January in Perth. It's been these strong policies that enabled us to host the AFL Grand Final

this year. And what a tremendous success it was and Western Australians got right behind

that. Western Australians look forward to opening up in accordance to the roadmap, which will

be safe. And that's why there is strong support for in Western Australia.

JOURNALIST: Do you acknowledge that WA’s weak health system is also contributing to the

delays in reopening?

KEOGH: The health systems across the country have been under pressure, in fact, every

Health Minister in this country wrote to Scott Morrison and said we would like additional

support from the Federal Government so we can handle this transition out of COVID

restrictions. And the Scott Morrison government has provided none of that support to the

health systems across the country. This is on Scott Morrison’s head, he's not providing support

to the health systems that every State Health Minister - Labor Ministers, Liberal Ministers all

asked for that support and it hasn't been delivered by Scott Morrison.

JOURNALIST: But WA’s health system is struggling and you have zero COVID. Surely that's a

reflection of the McGowan Government's mismanagement of the sector?

KEOGH: What is important, is that the McGowan Government has kept WA safe and strong,

and that's what's been important to Western Australians. They've been able to perform their

jobs, go about their lives, keep industry sectors open. Western Australians understand that and

they're looking forward to the roadmap coming to completion. The delays on vaccine rollout

because of the mismanagement of this Morrison Government have been hugely problematic,

and they want to see support from the Morrison Government, not attacks on our border, not

attacks - calling Western Australians cave dwellers. It's quite clear only a Federal Labor

Government will be the partner that WA needs here in Canberra, and only a Federal Labor

Government is going to stand up for WA.

JOURNALIST: WA was in a similar position to South Australia before South Australia opened

up they've now done that, they're allowing interstate travellers to come in, are you suggesting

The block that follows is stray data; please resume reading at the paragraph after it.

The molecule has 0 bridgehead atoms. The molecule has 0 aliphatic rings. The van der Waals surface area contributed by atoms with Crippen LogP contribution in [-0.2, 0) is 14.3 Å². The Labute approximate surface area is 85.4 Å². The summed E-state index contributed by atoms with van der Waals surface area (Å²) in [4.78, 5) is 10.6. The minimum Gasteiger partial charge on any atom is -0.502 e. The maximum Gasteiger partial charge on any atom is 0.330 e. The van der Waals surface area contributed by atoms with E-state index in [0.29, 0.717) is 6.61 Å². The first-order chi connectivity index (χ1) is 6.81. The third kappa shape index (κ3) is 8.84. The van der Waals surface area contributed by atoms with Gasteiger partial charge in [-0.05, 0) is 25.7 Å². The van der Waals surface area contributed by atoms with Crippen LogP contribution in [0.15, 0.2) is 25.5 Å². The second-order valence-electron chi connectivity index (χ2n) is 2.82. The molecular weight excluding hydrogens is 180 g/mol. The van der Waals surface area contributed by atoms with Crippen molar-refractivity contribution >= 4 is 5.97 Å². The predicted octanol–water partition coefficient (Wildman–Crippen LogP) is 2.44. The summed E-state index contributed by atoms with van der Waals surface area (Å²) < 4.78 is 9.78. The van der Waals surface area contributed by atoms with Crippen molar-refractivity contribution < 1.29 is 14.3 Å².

that South Australia's approach hasn't been safely handled?

KEOGH: I think what's quite clear is that the roadmap that's been outlined by the Western

Australian Government about making sure that we've got a very high rate of vaccination before

Western Australia opens up has been vindicated by the approach to things that we've seen

happen around the country and around the world.

JOURNALIST: The conduct of Parliamentarians and the workplace culture in Parliament

House has been in the spotlight this week, a few minutes ago, one of your colleagues, Julian

Hill, described the Prime Minister as a grub. First of all, do you agree? And secondly, is that

kind of language helpful and changing the culture of Parliament House?

KEOGH: Well, I'm not going to give a running commentary on what every Parliamentarian in

this place has said in a day, but it is quite clear that the tone in this place is set from the top.

And it is absolutely incumbent on Scott Morrison as the Prime Minister to look at how he

behaves in his public discourse in Question Time, how he directs attacks onto other Members

of Parliament, and how he is behaving. And I think that is the critical element. But there's

obviously an obligation on all of us as Members of Parliament, as elected members, as

representatives of our community, to make sure that we are displaying appropriate behaviour

and to make sure that we are providing that safe workplace to each other and to our staff, and

that's why it's important that we work through these 28 recommendations from the Jenkins

report, a report that we call for, that has occurred, and that we make sure that we are making

not just the Parliament, a safe workplace for everybody, but its setting the tone for the nation

so that we have safer workplaces across the country.

JOURNALIST: And just on that, do you think it's appropriate for one Senator to say to another

Senator, “at least I keep my legs shut”.

KEOGH: I'm not aware of those particular comments. That language doesn't strike me as


Thanks very much.